If we go back to our classic industrial espionage story, the actor might know from looking at the temperature data stolen from servers hosing remotely controlled environmental controls, that between the hours of 8am and 6pm the offices in the laboratory vary between 20 and 23 degrees, however one area is consistently kept at 17 degrees regardless of the time. So we now know where the formula is most likely kept. Aggregation of this and the door entry data might tell us that no one enters that room after 7pm. So the actor knows the location and optimum time to mess adjust the temperature to destroy the formula without anyone knowing until 8am the following morning at the earliest. Of course there is the scenario that the chemists would have the foresight to place an alarm on the temperature but if the actor has hacked the temperature control, chances are they know this too.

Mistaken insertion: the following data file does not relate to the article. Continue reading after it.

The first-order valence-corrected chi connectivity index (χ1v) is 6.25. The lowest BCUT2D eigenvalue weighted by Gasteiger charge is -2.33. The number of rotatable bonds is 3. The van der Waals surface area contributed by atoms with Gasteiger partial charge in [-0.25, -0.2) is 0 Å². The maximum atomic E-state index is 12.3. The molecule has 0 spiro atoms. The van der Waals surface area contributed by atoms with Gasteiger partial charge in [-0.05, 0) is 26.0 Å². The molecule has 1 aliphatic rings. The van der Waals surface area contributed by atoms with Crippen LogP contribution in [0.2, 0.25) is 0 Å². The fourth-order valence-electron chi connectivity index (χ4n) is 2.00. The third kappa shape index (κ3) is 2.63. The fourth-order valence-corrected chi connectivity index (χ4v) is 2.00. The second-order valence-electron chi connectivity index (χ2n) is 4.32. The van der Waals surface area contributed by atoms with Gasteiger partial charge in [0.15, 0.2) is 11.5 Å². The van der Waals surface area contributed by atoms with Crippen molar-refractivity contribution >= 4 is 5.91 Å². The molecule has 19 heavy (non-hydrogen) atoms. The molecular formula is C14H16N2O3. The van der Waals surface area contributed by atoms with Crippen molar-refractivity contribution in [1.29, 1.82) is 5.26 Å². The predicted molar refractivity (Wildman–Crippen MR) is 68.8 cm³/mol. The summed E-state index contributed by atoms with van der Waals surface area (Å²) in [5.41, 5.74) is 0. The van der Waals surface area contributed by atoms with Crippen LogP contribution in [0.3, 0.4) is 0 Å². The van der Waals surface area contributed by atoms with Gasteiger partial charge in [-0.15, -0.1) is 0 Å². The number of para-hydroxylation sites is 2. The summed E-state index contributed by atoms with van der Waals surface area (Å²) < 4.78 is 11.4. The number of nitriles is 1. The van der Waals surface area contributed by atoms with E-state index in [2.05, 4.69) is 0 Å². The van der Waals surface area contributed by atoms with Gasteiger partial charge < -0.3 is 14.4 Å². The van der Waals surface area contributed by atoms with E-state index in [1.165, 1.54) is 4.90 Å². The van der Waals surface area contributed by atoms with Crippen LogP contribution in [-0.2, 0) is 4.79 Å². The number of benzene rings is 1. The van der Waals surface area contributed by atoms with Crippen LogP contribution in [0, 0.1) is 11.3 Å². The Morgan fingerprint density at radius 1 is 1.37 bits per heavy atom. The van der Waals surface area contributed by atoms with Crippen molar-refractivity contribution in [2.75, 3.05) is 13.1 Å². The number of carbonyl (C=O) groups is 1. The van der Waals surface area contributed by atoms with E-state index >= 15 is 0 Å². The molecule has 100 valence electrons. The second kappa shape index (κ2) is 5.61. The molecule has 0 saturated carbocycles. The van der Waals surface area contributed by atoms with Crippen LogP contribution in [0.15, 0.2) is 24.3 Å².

This is just an example; a flight of fancy to illustrate a threat that this new kind of building means we have to prepare for. Yes, they may be taking the data for a further attack, as in the example above but they may also be accessing it for a physical attack; removing CCTV images or deactivating cameras for instance; dropping barriers to physical entry and preventing alarms from being triggered. As the systems we are talking about here are all sat in cyberspace now, their location is simply that, cyberspace. As soon as you web-enable something it is ‘cyber’ and so the smart building as well as being a wonderful new environment, also offers an increased attack surface and increased threat vectors to consider in our threat assessments. One thing is for sure, smart buildings are here to stay, our ability to treat the risk that they represent needs to keep pace with the creation of more web enabled IoTs that contribute to this landscape.

About Advent IM

Visit http://www.advent-im.co.uk/about-us/advent_im_what_makes_us_tick/. Established in 2002, Advent IM, with offices in the Midlands and London, works nationwide and is members of the Institute of Information Security Professionals (IISP), the Security Institute (SyI) and British Computer Society (BCS).